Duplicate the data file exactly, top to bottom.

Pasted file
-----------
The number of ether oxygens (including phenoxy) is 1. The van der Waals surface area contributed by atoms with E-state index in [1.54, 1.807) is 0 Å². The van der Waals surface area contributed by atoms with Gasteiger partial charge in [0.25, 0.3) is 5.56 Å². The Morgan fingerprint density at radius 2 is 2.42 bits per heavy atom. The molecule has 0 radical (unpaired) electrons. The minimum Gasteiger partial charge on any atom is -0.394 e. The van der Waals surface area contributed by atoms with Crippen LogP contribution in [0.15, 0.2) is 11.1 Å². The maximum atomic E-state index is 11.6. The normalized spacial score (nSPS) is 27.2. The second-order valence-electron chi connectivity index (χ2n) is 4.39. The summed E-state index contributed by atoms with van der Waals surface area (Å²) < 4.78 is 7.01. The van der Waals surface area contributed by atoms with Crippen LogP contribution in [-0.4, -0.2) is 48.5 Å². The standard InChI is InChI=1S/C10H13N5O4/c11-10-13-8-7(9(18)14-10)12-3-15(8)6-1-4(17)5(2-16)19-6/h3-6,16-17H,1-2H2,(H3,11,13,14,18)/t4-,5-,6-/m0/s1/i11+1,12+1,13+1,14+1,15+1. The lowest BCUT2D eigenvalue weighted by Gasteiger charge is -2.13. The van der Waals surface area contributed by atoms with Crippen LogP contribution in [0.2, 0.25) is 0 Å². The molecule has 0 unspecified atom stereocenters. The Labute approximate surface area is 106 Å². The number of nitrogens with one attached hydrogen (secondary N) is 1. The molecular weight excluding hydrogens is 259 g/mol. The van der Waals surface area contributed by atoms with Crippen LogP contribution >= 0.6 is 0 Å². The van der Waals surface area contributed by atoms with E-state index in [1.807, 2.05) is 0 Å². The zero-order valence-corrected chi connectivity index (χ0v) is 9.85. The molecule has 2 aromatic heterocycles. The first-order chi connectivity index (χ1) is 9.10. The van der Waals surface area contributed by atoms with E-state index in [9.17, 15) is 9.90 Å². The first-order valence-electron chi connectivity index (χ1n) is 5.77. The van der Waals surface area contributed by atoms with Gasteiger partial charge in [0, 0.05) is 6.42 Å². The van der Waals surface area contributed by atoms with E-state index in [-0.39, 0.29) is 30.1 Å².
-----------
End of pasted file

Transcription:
The number of ether oxygens (including phenoxy) is 1. The van der Waals surface area contributed by atoms with E-state index in [1.54, 1.807) is 0 Å². The van der Waals surface area contributed by atoms with Gasteiger partial charge in [0.25, 0.3) is 5.56 Å². The Morgan fingerprint density at radius 2 is 2.42 bits per heavy atom. The molecule has 0 radical (unpaired) electrons. The minimum Gasteiger partial charge on any atom is -0.394 e. The van der Waals surface area contributed by atoms with Crippen LogP contribution in [0.15, 0.2) is 11.1 Å². The maximum atomic E-state index is 11.6. The normalized spacial score (nSPS) is 27.2. The second-order valence-electron chi connectivity index (χ2n) is 4.39. The summed E-state index contributed by atoms with van der Waals surface area (Å²) < 4.78 is 7.01. The van der Waals surface area contributed by atoms with Crippen LogP contribution in [-0.4, -0.2) is 48.5 Å². The standard InChI is InChI=1S/C10H13N5O4/c11-10-13-8-7(9(18)14-10)12-3-15(8)6-1-4(17)5(2-16)19-6/h3-6,16-17H,1-2H2,(H3,11,13,14,18)/t4-,5-,6-/m0/s1/i11+1,12+1,13+1,14+1,15+1. The lowest BCUT2D eigenvalue weighted by Gasteiger charge is -2.13. The van der Waals surface area contributed by atoms with Crippen LogP contribution in [0.2, 0.25) is 0 Å². The molecule has 0 unspecified atom stereocenters. The Labute approximate surface area is 106 Å². The number of nitrogens with one attached hydrogen (secondary N) is 1. The molecular weight excluding hydrogens is 259 g/mol. The van der Waals surface area contributed by atoms with Crippen LogP contribution >= 0.6 is 0 Å². The van der Waals surface area contributed by atoms with E-state index in [1.807, 2.05) is 0 Å². The zero-order valence-corrected chi connectivity index (χ0v) is 9.85. The molecule has 2 aromatic heterocycles. The first-order chi connectivity index (χ1) is 9.10. The van der Waals surface area contributed by atoms with E-state index in [9.17, 15) is 9.90 Å². The first-order valence-electron chi connectivity index (χ1n) is 5.77. The van der Waals surface area contributed by atoms with Gasteiger partial charge in [0, 0.05) is 6.42 Å². The van der Waals surface area contributed by atoms with E-state index in [-0.39, 0.29) is 30.1 Å².